Najib’s Budget 2018


How will Najib narrow the fiscal deficit ahead of the general election while dishing out the ‘goodies’ especially to rural voters? What about allocations for healthcare, low-income housing and universities?

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  1. Total government debt as of end-June 2017 stood at RM685.1 billion or 50.9% of the GDP.

    Of this amount, 96.7% or RM662.4 billion was domestic debt (49.2% of GDP) while 3.3% or RM22.7 billion (1.7% of GDP) was offshore loans.

    How will this government deliver upon its many budget promises, when it has not shown how it will increase revenue? This is not revealed anywhere in the Najib’s budget.

  2. Penang CM Lim GE received the thumbs up from backbenchers when he announced, for the first time since it was launched in 2009, a 30% hike for the annual senior citizens’ cash award.

    The amount will be up from RM100 to RM130, with a total of RM6 million allocated for 2018.

    For the first time in Penang, the state government is issuing an ‘I Love Penang’ card, a smart card for all Penangites.
    The card can be used to access various social amenities and benefits provided by the state government.

    He also announced that RM15 million has been allocated for free bus services during peak hours, and he urged Rapid Penang, which is managed by the federal government, to be willing to add on 200 new buses.

    “RM275 million has also been allocated to make 82 new badminton courts and four Olympic-sized swimming pools, as sports unite the people,” Lim said.

  3. Dr Wan Azizah Wan Ismail today thanked Prime Minister Najib for sharing the success story of chicken seller Wan Azizah Wan Salleh during the tabling of Budget 2018.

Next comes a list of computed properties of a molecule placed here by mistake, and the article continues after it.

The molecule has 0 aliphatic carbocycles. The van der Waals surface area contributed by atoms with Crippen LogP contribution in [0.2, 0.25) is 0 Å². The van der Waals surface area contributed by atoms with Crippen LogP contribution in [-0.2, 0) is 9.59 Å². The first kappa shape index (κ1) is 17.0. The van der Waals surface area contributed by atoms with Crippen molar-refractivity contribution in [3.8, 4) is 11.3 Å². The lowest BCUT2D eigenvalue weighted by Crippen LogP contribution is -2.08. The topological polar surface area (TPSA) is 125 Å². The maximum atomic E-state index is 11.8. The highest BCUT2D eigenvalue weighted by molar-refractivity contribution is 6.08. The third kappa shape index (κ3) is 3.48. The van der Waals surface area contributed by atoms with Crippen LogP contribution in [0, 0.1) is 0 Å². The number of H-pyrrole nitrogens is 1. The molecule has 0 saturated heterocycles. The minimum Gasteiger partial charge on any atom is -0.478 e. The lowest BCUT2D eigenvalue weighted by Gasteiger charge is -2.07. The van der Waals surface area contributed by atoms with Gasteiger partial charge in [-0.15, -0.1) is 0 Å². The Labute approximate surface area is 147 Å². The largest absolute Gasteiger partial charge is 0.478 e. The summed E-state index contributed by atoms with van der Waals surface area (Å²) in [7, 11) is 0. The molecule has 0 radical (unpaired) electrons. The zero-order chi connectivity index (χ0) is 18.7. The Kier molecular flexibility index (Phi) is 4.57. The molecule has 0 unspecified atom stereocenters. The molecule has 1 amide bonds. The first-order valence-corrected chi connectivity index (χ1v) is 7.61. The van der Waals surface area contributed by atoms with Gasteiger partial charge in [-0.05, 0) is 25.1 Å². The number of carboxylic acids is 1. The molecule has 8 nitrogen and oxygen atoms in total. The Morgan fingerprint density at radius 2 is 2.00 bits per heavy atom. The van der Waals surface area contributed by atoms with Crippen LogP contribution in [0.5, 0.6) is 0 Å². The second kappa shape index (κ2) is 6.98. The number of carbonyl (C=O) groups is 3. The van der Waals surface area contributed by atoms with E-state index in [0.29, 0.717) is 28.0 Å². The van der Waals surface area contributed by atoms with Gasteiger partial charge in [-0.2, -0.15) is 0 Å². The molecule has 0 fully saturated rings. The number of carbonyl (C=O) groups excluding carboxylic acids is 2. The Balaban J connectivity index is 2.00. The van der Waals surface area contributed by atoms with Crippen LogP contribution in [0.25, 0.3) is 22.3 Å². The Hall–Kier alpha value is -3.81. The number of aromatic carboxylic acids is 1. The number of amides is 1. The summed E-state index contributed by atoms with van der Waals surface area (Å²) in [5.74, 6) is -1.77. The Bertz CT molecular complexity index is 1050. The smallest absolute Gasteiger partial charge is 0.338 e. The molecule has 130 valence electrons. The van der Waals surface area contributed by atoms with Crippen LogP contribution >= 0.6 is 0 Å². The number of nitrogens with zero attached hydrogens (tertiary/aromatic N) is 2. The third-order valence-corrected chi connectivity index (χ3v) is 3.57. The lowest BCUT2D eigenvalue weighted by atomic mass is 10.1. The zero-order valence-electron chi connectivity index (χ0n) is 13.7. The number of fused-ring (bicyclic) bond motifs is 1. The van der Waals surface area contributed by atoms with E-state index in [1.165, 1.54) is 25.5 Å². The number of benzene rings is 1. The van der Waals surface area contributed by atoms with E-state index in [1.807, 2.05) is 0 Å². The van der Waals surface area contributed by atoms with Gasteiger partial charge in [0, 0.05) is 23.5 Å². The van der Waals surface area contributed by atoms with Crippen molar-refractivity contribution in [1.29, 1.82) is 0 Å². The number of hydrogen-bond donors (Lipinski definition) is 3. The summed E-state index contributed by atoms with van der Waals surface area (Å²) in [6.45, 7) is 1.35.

“Thank you Pekan MP for the Kak Wan story and taking the time to invite her to the Dewan. Congratulations to Amanah Ikhtiar Malaysia on its success in producing a successful woman entrepreneur,” said Dr Wan Azizah in her opening speech today as the floor is open to debate the budget 2018.

    She reminded Parliament of how the other Kak Wan’s success came about, saying it was due to a programme initiated by her husband Anwar Ibrahim when he was the education minister.

    “It originated from the research and a proposal of a Universiti Sains Malaysia team. Anwar Ibrahim took the idea and made it a special programme to eradicate poverty. That special programme was named Amanah Ikhtiar Malaysia,” she said.

  4. @Russel,

    “Mr Scheiss
    Hope to hear your commentary on Malaysia’s competitive position in IT industry since no much update from Multimedia Super Corridor likely because Najib do not favour this Mahathir’s legacy, just like Proton.”

    As of itself, MSC Malaysia has had some success in helping to nurture and develop a number of successful Malaysian ICT entrepreneurs, some of whom have expanded overseas – no Malaysian “Googles” or “Facebooks”.

    IMHO, Malaysian does not have the all round ecosystem to support the development, sustenance and growth of startups which can become globally dominant Internet giants such as Google and Facebook, so has to focus on the development of more specifically focused ICT-related applications and services,such as Fusionex, MDT Innovations, Animonsta Studios, N2N Connect, TESS International and others.

    The others